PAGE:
It’s a truism amongst running coaches that no one has all the answers. Many training articles share one particular coaching philosophy with its readers and then supplement the theory with sample schedules for the reader to go mimic on his or her own.
Improving your running, however, is never that simple. There isn’t one cookie-cutter way to improve your aerobic base, fine-tune your speed or set new PRs. The same workout or training program doesn’t work for everyone. This is why some elite runners switch coaches and why coaches are always looking for new ways to train.
If you’re experiencing stagnant race results or just want to try something new in your training, give one of our workouts of the week a shot. It might just be the change in stimulus you need to take your running to the next level.
The coach: Pete Rea of Zap Fitness, Blowing Rock, N.C.
The athlete: Alissa McKaig, 8th at the 2012 U.S. Olympic Marathon Trials
When they did it: McKaig completed this taxing workout twice in the last seven weeks of her training before the U.S. Olympic Trials Marathon in 2012. Her last descending tempo workout was done 10 days before the race and ended up being a major confidence booster. At the Trials race, McKaig set a 5-minute PR, clocking 2:31:56 to finish eighth.
Why they did it: According to Rea, this workout develops a runner’s anaerobic threshold, which is the point where the body is working so hard it can’t keep up with its oxygen demands. Rea says this workout helped improve McKaig’s running economy and allowed her to run more efficiently at a faster pace.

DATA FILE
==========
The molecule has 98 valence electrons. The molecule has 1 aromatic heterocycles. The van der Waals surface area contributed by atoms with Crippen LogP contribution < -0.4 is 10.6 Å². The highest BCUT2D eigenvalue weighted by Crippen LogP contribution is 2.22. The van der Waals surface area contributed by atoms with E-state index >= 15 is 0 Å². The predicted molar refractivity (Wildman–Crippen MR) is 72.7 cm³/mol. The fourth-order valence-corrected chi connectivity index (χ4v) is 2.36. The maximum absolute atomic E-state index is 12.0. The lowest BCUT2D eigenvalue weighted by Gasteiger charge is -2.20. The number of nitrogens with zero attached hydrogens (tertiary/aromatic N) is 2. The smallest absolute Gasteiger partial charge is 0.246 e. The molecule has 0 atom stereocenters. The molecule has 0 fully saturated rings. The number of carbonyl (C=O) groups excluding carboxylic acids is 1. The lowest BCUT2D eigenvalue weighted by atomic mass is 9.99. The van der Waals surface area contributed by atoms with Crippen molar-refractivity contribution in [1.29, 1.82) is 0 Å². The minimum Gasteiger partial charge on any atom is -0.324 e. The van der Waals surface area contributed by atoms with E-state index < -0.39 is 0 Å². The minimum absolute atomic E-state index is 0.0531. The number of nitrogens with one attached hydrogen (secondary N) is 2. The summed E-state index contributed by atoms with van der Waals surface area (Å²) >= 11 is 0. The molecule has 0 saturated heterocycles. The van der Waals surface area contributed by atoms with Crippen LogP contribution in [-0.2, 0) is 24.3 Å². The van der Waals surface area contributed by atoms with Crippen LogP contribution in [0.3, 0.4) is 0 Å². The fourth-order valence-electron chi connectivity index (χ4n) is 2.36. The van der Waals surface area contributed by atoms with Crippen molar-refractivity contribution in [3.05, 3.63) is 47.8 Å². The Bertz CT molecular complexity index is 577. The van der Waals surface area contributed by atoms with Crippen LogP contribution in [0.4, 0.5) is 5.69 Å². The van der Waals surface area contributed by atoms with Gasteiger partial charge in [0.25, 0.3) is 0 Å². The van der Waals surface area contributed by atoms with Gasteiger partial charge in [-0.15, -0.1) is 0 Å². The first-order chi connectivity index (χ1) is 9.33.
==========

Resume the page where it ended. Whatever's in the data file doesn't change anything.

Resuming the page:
How they did it: This workout was done at the end of McKaig’s 30K runs. It entails starting out with 7 minutes of harder running at roughly half-marathon pace, followed by 3.5 minutes of jogging recovery (half the total time spent running hard), then 6 minutes of faster running, followed by 3 minutes of rest, then 5 minutes of hard running with 2.5 minutes of rest, continuing that pattern with fast running for of 4-, 3-, 2- and 1-minute intervals and corresponding rest breaks equal to half of the previous hard session. Rea has all his of his runners complete this workout and says that it’s a good workout for anyone from a miler to a marathoner.
How you can apply the workout: This is a good early- to mid-season workout. Rea suggests that you start out your first segment of faster running at 10-15 seconds slower than your current 10K fitness and gradually get faster with each pickup. The first time you try this workout, you may not be able to complete a count down from 7 minutes to 1 minute, so it’s better to start at 4 or 5 minutes, Rea suggests. A common mistake that runners make is going out too fast and not being able to finish the workout. Rea says you should make sure your opening tempos are under control. If you run this workout, the hard running segments should gradually increase in pace. Another way to mix up this workout is to run half of your pickups on the roads and finish the last few on the track, where it’s easier to run at a consistent pace when you are most fatigued.